Plus eight or minus ten

Well, I have my initial answer for the quilt design:

proving ground

The tally is now at fourteen months, and verging on fifteen.

I'm amazed anyone still reads this site; it has to be obvious that my design time and energy has been diverted elsewhere for that period of time. It used to bother me. I still apologize for it, but I've stopped giving estimates on when I might finally reach the finish line and be 'back.' I don't know. I stopped knowing about six months ago.

all tags: 

teh linkyfood, it wubs me

In the guise of aliveness, I present two things:THING THE FIRST: should you wish to continue the harmless cycle of attention-whoreness that Valentine's Day perpetuates, consider doing Valentines online. If for no other reason that if I see my friends doing this online, I'll feel less guilty about not sitting down and actually designing/printing/mailing actual creative/funny/amusing/thoughtful/touching/smarmy Vallies on my own.

the hat-rabbit and the teacup goddess

It's been a long week.Without lapsing into a sea of complaints, I'll say this: right now, I'm overwhelmed and mentally exhausted. I knew going in to this job that there would be periods in which I simply wouldn't be able to cope with the tide of work, no matter how intelligently I planned my time or how many hours of overtime I put in. I'm sliding—fast—into one of those periods. I guessed rightly that it would be coming at the end of January, but I misjudged its strength and ferocity.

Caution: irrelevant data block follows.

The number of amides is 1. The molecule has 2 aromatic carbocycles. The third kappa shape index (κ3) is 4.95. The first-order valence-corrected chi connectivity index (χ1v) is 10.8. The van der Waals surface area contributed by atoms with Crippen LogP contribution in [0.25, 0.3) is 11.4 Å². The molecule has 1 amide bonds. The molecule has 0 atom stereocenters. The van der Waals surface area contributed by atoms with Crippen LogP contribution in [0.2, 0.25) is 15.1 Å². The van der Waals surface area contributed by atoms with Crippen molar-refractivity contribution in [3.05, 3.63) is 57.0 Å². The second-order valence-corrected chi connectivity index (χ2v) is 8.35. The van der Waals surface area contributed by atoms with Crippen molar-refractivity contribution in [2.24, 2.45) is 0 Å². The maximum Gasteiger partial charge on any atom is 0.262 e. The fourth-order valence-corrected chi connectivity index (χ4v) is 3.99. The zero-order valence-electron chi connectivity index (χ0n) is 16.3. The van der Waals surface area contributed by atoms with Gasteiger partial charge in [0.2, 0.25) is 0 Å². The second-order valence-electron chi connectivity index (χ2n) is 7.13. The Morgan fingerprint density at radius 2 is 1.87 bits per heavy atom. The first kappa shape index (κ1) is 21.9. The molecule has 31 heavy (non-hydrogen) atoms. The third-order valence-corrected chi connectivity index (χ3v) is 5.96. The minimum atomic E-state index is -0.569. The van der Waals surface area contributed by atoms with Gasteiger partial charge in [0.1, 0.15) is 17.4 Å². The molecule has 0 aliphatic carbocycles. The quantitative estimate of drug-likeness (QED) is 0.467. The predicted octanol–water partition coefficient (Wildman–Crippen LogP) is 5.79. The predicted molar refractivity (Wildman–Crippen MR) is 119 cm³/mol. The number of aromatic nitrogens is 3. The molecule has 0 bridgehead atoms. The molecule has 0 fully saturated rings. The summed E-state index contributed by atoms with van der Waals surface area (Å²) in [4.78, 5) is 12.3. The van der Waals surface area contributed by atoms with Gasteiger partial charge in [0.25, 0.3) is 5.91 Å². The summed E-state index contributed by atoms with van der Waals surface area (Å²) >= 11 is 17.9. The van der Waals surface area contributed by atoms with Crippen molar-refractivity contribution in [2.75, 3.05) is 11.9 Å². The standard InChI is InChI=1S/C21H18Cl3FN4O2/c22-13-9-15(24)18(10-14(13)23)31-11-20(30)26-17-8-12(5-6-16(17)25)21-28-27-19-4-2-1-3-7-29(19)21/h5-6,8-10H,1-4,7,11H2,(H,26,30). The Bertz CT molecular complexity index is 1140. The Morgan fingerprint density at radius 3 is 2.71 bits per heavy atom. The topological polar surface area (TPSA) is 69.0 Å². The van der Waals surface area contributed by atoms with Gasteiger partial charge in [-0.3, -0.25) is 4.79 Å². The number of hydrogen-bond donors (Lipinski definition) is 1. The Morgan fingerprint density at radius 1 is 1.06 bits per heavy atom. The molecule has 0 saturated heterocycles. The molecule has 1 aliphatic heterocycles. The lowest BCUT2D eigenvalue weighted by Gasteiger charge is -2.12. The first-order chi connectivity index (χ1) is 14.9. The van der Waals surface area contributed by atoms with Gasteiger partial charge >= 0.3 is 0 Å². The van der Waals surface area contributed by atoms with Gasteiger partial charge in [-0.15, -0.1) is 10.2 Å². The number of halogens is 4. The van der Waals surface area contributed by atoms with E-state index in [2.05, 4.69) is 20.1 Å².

Taking a break from my unofficial hiatus due to code work…

Courtesy of Chris Petrilli, I present to you Ministry Script.

'Alejandro Paul designed Ministry Script to be "A time capsule that marks both the American ad art of the 1920s, and the current new-millennium acrobatics of digital type." The idea was to make as many possible variants of each letter as he could possibly handle.'

so shall all the grumbling be!

This weekend I was teased, and rightfully so, about the similarity between knitting and software design. There was, as Brian explained, a vast gulf of difference between something that was 'done' and something that was truly finished and out the door. In software design, 'done' means you've finished coding, and 'finished' means you've done everything that comes after: debugging and testing. In knitting, 'done' means you've finished the knitting, and 'finished' means you have completed all cleanup details, like weaving in your ends and attaching trim.